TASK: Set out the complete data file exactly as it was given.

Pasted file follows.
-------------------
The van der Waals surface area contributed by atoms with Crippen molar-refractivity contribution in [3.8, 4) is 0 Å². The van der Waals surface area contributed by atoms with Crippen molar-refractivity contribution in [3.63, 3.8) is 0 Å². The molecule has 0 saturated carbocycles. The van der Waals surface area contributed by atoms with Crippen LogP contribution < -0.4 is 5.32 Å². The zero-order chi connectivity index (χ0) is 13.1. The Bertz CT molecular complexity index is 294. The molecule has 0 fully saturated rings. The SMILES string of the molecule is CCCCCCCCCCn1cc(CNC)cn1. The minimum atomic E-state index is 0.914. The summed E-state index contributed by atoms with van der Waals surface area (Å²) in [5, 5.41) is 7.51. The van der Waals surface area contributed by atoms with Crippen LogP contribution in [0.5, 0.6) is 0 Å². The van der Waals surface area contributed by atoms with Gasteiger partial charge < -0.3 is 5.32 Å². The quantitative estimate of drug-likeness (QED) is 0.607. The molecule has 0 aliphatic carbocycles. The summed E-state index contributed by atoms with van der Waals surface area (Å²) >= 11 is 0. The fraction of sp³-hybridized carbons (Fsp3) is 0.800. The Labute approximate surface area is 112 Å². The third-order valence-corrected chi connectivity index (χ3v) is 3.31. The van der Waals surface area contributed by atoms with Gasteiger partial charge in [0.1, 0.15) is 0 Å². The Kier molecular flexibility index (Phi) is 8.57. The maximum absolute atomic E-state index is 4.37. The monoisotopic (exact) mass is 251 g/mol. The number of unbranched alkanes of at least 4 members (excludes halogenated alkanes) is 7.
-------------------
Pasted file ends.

The van der Waals surface area contributed by atoms with Crippen molar-refractivity contribution in [3.8, 4) is 0 Å². The van der Waals surface area contributed by atoms with Crippen molar-refractivity contribution in [3.63, 3.8) is 0 Å². The molecule has 0 saturated carbocycles. The van der Waals surface area contributed by atoms with Crippen LogP contribution < -0.4 is 5.32 Å². The zero-order chi connectivity index (χ0) is 13.1. The Bertz CT molecular complexity index is 294. The molecule has 0 fully saturated rings. The SMILES string of the molecule is CCCCCCCCCCn1cc(CNC)cn1. The minimum atomic E-state index is 0.914. The summed E-state index contributed by atoms with van der Waals surface area (Å²) in [5, 5.41) is 7.51. The van der Waals surface area contributed by atoms with Crippen LogP contribution in [0.5, 0.6) is 0 Å². The van der Waals surface area contributed by atoms with Gasteiger partial charge < -0.3 is 5.32 Å². The quantitative estimate of drug-likeness (QED) is 0.607. The molecule has 0 aliphatic carbocycles. The summed E-state index contributed by atoms with van der Waals surface area (Å²) >= 11 is 0. The fraction of sp³-hybridized carbons (Fsp3) is 0.800. The Labute approximate surface area is 112 Å². The third-order valence-corrected chi connectivity index (χ3v) is 3.31. The van der Waals surface area contributed by atoms with Gasteiger partial charge in [0.1, 0.15) is 0 Å². The Kier molecular flexibility index (Phi) is 8.57. The maximum absolute atomic E-state index is 4.37. The monoisotopic (exact) mass is 251 g/mol. The number of unbranched alkanes of at least 4 members (excludes halogenated alkanes) is 7.